Procedure Reduces the Risk of Stroke During SurgeryNov 8, 2019
Vascular surgeons practicing at Baptist Health System use special technology to reduce the risk of stroke during surgery for patients undergoing a procedure to remove plaque from carotid arteries. The Transcarotid Artery Revascularization procedure or TCAR, offers patients a potentially safer method of carotid stenting. The carotid arteries supply oxygenated blood to the brain. In the TCAR procedure, a stent is inserted into the common carotid artery through a small incision. Stroke risk is reduced by temporarily reversing blood flow direction in the carotid artery, so that any debris dislodged by the procedure will not travel to the brain where it could cause stroke.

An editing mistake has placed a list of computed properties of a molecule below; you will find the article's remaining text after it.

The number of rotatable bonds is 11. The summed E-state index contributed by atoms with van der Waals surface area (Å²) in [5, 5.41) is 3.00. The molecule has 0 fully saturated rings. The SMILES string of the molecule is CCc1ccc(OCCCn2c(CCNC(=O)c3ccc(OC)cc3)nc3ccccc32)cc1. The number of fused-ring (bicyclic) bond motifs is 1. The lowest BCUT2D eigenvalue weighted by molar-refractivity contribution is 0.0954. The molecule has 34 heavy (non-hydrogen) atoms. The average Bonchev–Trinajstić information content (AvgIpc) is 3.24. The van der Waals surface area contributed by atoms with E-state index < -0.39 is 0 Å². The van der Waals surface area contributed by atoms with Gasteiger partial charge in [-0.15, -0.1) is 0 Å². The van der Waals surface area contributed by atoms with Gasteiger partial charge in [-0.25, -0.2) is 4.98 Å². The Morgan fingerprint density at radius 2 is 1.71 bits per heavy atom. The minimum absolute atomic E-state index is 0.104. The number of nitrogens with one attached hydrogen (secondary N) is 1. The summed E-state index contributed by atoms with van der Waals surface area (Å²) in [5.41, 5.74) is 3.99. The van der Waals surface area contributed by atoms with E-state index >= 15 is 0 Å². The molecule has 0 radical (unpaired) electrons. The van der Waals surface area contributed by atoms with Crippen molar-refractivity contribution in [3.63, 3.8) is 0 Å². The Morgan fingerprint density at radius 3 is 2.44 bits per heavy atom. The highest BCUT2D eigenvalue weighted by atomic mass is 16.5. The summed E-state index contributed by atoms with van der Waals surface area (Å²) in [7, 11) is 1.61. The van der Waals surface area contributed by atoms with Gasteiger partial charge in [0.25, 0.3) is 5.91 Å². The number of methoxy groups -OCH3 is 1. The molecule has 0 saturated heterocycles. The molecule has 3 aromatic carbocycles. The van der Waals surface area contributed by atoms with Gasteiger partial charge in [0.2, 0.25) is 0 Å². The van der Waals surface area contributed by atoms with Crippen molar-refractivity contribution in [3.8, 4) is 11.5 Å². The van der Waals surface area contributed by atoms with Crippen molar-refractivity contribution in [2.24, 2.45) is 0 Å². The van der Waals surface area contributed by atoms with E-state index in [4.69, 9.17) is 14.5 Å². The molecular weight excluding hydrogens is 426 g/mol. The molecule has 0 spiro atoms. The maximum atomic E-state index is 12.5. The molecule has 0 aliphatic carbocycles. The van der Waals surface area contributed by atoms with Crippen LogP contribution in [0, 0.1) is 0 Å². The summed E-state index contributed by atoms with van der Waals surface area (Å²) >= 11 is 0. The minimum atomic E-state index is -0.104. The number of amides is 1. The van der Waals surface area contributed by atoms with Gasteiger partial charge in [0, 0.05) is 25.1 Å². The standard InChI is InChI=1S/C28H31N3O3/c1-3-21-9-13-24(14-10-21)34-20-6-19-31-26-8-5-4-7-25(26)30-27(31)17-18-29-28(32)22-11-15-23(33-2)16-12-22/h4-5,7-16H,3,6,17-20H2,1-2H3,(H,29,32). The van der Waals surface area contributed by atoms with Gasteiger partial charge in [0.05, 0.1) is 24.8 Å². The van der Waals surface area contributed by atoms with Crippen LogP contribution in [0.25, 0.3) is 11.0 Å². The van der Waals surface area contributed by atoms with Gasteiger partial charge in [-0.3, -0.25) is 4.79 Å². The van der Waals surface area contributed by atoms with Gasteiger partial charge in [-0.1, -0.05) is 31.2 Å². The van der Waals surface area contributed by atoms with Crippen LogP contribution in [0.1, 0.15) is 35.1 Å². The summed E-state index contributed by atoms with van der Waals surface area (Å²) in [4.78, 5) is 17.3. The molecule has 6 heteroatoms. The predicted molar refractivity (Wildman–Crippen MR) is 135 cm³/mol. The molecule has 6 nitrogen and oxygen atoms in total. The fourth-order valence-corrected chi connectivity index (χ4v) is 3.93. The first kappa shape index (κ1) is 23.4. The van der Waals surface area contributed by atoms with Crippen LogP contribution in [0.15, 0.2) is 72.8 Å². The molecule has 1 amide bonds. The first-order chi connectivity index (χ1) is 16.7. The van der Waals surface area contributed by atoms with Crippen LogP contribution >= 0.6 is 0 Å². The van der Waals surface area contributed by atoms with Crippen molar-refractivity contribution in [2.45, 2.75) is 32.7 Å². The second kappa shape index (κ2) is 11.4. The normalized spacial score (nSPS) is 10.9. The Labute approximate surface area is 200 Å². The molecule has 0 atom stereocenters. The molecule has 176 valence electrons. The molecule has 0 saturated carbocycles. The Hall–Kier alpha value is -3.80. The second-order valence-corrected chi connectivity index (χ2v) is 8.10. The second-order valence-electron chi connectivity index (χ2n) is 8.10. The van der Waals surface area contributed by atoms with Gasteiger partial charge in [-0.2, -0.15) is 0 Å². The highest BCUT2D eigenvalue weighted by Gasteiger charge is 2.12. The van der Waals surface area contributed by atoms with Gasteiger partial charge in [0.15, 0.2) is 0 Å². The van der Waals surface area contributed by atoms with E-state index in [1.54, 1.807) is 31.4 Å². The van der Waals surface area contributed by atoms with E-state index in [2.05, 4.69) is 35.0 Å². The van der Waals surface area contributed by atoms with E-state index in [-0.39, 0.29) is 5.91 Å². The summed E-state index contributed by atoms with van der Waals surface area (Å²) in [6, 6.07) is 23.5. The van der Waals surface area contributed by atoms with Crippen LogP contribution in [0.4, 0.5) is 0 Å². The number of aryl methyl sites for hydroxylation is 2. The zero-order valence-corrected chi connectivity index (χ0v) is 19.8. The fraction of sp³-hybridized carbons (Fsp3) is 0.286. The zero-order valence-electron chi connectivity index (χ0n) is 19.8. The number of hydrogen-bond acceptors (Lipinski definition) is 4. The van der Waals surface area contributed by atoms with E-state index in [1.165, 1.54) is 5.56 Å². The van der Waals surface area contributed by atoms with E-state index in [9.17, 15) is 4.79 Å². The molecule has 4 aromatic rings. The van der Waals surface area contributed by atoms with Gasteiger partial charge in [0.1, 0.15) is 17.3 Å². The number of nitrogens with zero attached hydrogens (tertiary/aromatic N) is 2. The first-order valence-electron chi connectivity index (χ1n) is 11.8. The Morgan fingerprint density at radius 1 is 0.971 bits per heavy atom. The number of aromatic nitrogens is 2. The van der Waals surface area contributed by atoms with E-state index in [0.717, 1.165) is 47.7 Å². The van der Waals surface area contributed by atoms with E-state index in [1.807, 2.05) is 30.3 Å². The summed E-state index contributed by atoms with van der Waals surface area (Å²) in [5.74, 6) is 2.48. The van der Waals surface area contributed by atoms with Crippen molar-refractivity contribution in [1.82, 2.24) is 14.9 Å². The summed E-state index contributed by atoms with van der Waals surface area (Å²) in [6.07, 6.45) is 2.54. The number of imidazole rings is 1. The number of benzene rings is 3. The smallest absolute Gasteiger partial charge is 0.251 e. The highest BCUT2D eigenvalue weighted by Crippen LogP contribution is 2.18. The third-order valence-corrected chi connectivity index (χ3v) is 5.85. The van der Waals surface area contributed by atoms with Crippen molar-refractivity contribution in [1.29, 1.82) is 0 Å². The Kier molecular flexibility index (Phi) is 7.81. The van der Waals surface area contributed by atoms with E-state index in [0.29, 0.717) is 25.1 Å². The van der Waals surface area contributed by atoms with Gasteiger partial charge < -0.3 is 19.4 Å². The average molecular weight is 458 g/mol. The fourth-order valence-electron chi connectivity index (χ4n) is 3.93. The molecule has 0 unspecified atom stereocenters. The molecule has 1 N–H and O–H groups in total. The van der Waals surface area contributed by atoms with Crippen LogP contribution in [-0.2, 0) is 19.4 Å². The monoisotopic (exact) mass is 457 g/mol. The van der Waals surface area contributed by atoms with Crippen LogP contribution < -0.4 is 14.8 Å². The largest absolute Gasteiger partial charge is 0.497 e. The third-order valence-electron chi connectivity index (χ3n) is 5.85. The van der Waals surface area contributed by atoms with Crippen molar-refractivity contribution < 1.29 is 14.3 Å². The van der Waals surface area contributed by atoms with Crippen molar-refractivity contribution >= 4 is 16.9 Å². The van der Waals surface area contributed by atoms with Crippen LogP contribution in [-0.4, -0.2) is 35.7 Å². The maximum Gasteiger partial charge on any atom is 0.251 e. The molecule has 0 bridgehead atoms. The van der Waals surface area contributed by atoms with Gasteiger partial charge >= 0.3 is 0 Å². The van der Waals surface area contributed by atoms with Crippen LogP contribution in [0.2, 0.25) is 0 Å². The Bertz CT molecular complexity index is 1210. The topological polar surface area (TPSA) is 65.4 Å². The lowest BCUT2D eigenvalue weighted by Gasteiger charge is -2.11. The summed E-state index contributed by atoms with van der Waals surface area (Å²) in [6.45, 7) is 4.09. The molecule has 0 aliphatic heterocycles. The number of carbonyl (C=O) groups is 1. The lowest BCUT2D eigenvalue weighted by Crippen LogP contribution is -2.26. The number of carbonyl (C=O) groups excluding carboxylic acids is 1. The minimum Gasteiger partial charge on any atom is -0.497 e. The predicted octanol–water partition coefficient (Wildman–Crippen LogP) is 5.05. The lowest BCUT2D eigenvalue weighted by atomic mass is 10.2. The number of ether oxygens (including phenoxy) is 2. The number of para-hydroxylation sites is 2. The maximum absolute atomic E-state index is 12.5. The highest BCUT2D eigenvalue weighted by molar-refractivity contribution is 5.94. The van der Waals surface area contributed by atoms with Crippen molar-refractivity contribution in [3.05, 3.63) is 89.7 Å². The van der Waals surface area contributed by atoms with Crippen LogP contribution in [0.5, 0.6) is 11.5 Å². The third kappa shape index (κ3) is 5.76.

Every year, more than 300,000 people in the United States are diagnosed with blockages, or plaques, in their carotid artery. When these arteries become blocked due to plaque build-up, an individual is at high risk for a stroke if the plaque ruptures and flows to the brain. Many people can manage carotid artery disease with medications and lifestyle changes. However, others may require carotid artery revascularization surgery to repair the blockage in the artery.
This was the case for 78-year-old Jan Myers. He went to Northeast Baptist Hospital when he began suffering stroke symptoms. Vascular surgeon Grady Alsabrook, MD performed the TCAR surgery to open Myers’ carotid arteries. “I feel great now, and don’t have to look over my shoulder to see if the Grim Reaper is behind me,” says Myers.